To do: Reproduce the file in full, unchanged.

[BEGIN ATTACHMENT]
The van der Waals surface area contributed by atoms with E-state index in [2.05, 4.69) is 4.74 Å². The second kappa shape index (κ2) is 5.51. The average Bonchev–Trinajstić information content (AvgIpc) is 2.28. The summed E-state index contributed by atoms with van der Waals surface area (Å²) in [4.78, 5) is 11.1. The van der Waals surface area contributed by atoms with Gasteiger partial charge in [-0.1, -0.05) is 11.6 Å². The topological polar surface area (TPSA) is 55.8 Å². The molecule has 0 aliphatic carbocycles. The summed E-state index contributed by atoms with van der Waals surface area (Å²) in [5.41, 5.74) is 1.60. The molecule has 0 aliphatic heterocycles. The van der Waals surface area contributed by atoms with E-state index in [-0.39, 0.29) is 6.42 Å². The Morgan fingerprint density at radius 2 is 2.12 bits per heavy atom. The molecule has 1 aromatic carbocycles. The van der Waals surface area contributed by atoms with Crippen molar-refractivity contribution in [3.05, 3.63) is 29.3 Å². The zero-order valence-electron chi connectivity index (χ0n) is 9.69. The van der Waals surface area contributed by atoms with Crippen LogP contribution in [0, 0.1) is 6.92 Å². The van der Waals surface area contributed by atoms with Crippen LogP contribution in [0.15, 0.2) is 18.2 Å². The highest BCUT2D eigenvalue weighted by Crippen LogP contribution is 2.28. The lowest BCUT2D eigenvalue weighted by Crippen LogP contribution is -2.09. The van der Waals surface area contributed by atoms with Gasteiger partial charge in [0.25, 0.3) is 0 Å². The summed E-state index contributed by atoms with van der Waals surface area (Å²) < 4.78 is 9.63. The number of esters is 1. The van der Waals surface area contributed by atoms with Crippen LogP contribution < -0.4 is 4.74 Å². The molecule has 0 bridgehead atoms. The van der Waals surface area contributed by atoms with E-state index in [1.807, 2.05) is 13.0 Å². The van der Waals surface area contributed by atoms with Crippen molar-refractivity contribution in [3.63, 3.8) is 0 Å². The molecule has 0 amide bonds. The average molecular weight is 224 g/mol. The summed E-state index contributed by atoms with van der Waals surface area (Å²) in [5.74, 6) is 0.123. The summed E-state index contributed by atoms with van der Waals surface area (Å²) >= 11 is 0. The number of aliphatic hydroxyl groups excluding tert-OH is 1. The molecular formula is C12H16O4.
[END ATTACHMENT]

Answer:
The van der Waals surface area contributed by atoms with E-state index in [2.05, 4.69) is 4.74 Å². The second kappa shape index (κ2) is 5.51. The average Bonchev–Trinajstić information content (AvgIpc) is 2.28. The summed E-state index contributed by atoms with van der Waals surface area (Å²) in [4.78, 5) is 11.1. The van der Waals surface area contributed by atoms with Gasteiger partial charge in [-0.1, -0.05) is 11.6 Å². The topological polar surface area (TPSA) is 55.8 Å². The molecule has 0 aliphatic carbocycles. The summed E-state index contributed by atoms with van der Waals surface area (Å²) in [5.41, 5.74) is 1.60. The molecule has 0 aliphatic heterocycles. The van der Waals surface area contributed by atoms with E-state index in [-0.39, 0.29) is 6.42 Å². The Morgan fingerprint density at radius 2 is 2.12 bits per heavy atom. The molecule has 1 aromatic carbocycles. The van der Waals surface area contributed by atoms with Crippen molar-refractivity contribution in [3.05, 3.63) is 29.3 Å². The zero-order valence-electron chi connectivity index (χ0n) is 9.69. The van der Waals surface area contributed by atoms with Crippen LogP contribution in [0, 0.1) is 6.92 Å². The van der Waals surface area contributed by atoms with Crippen LogP contribution in [0.15, 0.2) is 18.2 Å². The highest BCUT2D eigenvalue weighted by Crippen LogP contribution is 2.28. The lowest BCUT2D eigenvalue weighted by Crippen LogP contribution is -2.09. The van der Waals surface area contributed by atoms with Gasteiger partial charge in [0.25, 0.3) is 0 Å². The summed E-state index contributed by atoms with van der Waals surface area (Å²) < 4.78 is 9.63. The number of esters is 1. The van der Waals surface area contributed by atoms with Crippen LogP contribution < -0.4 is 4.74 Å². The molecule has 0 bridgehead atoms. The van der Waals surface area contributed by atoms with E-state index in [1.807, 2.05) is 13.0 Å². The van der Waals surface area contributed by atoms with Crippen molar-refractivity contribution in [3.63, 3.8) is 0 Å². The molecule has 0 amide bonds. The average molecular weight is 224 g/mol. The summed E-state index contributed by atoms with van der Waals surface area (Å²) in [5.74, 6) is 0.123. The summed E-state index contributed by atoms with van der Waals surface area (Å²) >= 11 is 0. The number of aliphatic hydroxyl groups excluding tert-OH is 1. The molecular formula is C12H16O4.